For The Someday Book

Book Review: On God’s Side

Posted on: March 15, 2014

On God’s Side: What Religion Forgets and Politics Hasn’t Learned about Serving the Common Good by Jim Wallis, Brazos Press, 2013, 303 pp.

OnGodsSide-Cover-Sm_0I’ll confess this up front: I have a whole bunch of mixed feelings about Jim Wallis and Sojourners. Sojourners magazine was key to helping me find my faith footing when I was emerging from my evangelical background, and I value their commitment to social justice and especially economic justice and advocacy for the poor. They do good and important work in that area–helping connect economic justice issues to emerging and evangelical Christians.  I remain disappointed at their narrow-minded approach to issues of reproductive rights and their explicit rejection of equal rights for LGBT people. That’s the basics.

On a more snarky note, I find Jim Wallis’ writing to be desperately in need of a good editor. It seems repetitive, rambling and way, way too long. What is charismatic and endearing in speeches is long and dry in print. All of that was true in this book as well. Nevertheless, this book was a gift from a church member who wanted me to read it, and it was on a topic that I wanted to read about. It may have taken me a year (and frequent stops and starts), but I made it through. I still wish it was shorter and that Wallis stopped equivocating on issues of sexuality, but that doesn’t make me want to toss it out altogether. I’m glad I read it.

Now, with all that baggage named and claimed, let’s talk about what’s in the book itself.

On God’s Side is intended to spark a new public, religious and political conversation about the meaning of the common good. Rather than creating a religious left to stand against the religious right, Wallis wants us to claim another place where we agree on shared values. “Don’t go right, don’t go left, go deeper,” he says. (5) On the role of religion and society, he lends a nuance to Martin Luther King’s understanding that religion is the conscience of the state:

Religion does much better when it leads–when it actually cares about the needs of everybody, not just its own community, and when it makes the best inspirational and common sense case, in pluralistic democracy, for public policies that express the core values of faith in regard to how we should all treat our neighbors. (6)

Instead of trying to dominate the public square, faith communities should seek to inform and inspire it. Faith communities should prefer authenticity over conformity, reflection over certainty, leadership by example and not control. (19)

Our role in the world is to offer the presence of unexpected hope–not by what we say, but by what we show in our love and care for one another and the world. (24) Wallis argues that an emphasis on the common good brings together the right’s drive for personal responsibility with the left’s drive for social justice, both of which are required for society to function well. Theologically, Wallis roots this connection in Christology, claiming that an “atonement-only” Jesus is insufficient for a “God who so loved the world.” Jesus came for the sake of the world, and we must live for the sake of the world as well. (58-61)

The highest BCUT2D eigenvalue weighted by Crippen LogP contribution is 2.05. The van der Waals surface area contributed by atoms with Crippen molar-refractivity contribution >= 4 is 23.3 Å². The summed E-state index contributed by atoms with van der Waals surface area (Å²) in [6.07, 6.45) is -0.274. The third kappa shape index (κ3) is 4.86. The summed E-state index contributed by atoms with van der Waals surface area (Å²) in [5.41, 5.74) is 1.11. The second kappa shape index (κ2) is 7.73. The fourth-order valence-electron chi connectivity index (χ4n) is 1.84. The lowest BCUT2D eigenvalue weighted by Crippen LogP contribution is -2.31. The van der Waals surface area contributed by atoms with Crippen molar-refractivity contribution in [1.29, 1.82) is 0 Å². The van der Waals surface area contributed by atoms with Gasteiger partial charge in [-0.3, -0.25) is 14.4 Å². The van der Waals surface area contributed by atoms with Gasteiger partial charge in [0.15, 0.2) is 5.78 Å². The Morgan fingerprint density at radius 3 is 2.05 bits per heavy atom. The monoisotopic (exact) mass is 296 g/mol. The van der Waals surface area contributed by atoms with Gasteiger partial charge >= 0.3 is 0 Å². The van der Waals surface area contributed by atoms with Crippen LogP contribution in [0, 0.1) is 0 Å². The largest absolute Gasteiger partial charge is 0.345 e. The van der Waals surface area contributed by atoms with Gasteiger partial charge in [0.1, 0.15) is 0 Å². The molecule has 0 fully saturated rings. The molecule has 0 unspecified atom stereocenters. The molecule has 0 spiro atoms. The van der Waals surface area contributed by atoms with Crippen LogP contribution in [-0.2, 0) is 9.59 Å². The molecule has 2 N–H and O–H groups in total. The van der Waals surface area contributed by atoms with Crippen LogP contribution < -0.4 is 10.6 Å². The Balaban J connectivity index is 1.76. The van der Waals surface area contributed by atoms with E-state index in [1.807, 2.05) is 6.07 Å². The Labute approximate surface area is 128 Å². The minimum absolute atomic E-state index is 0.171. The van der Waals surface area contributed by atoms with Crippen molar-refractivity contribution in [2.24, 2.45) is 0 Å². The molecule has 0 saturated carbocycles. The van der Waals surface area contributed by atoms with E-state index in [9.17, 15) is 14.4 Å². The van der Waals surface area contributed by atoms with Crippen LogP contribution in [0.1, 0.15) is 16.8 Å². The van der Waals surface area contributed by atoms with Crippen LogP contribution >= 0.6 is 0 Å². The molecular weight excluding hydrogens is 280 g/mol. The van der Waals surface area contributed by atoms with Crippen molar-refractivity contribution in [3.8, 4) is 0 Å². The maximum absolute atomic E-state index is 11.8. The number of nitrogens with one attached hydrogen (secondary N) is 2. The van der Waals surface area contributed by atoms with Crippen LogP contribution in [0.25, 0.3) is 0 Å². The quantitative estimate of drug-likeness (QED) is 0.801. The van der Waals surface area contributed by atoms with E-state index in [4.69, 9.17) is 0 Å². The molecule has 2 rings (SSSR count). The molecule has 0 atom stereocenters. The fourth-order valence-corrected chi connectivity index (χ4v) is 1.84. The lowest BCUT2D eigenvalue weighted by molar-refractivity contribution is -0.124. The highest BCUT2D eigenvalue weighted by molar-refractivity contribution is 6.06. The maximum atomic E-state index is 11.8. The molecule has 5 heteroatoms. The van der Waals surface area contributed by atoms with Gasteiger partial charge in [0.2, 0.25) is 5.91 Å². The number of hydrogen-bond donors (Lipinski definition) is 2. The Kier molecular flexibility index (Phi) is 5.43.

The rest of the book wanders back over this territory again in different ways (that repetitive, rambling thing). However, Wallis does offer a sort of theological laundry list of all the issues we could and should engage as the church–not just right or left, but issues that all followers of Jesus could unite to address. Wallis covers immigration reform, wars in Iraq and Afghanistan, civility in public debate, voting rights, the influence of money in politics and elections, wealth inequality, transparency and accountability in our financial institutions, exploitative lending practices, “stand your ground” laws, homelessness, human sex trafficking, mass incarceration, and the need for stable families. Some of the stuff about families drew way too close to traditional gender norms and certainly did not address the changing meaning of “family.” Some of the rest felt like a refresher in good liberalism, which felt quite refreshing to me at this stage in my life, when I am not immersed in it.

Wallis’ power remains his ability to bridge a concern for social and economic justice with evangelical theology. This was evidenced in a special section devoted to debates about the size of government, which is an issue far more on the right than the left. His most compelling case, as always, is that faith (even evangelical faith) is not a private matter. It is for the good of the world, not just the good of an individual soul. While this book did nothing to cause me to put aside all the above-named baggage I brought into it, that baggage did not stand in the way of making this a meaningful book to read. It offered some fresh insight and depth on the role of religion in relation to the state, and renewed my perspective on how we Christians ought to be engaged in the work of social justice.

1 Response to "Book Review: On God’s Side"

Very interesting topic, however repetitive rambling is not for me. I am enjoying the book, “Held By The Hand Of God: Why Am I Alive” by author Joe Laws. I amazed that he actually lived to tell his story.

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About Me

I am a full-time pastor in the United Church of Christ, mother of a young child (B.), married to an aspiring academic and curmudgeon (J.). I live by faith, intuition and intellect. I follow politics, football and the Boston Red Sox. I like to talk about progressive issues, theological concerns, church life, the impact of technology and media, pop culture and books.

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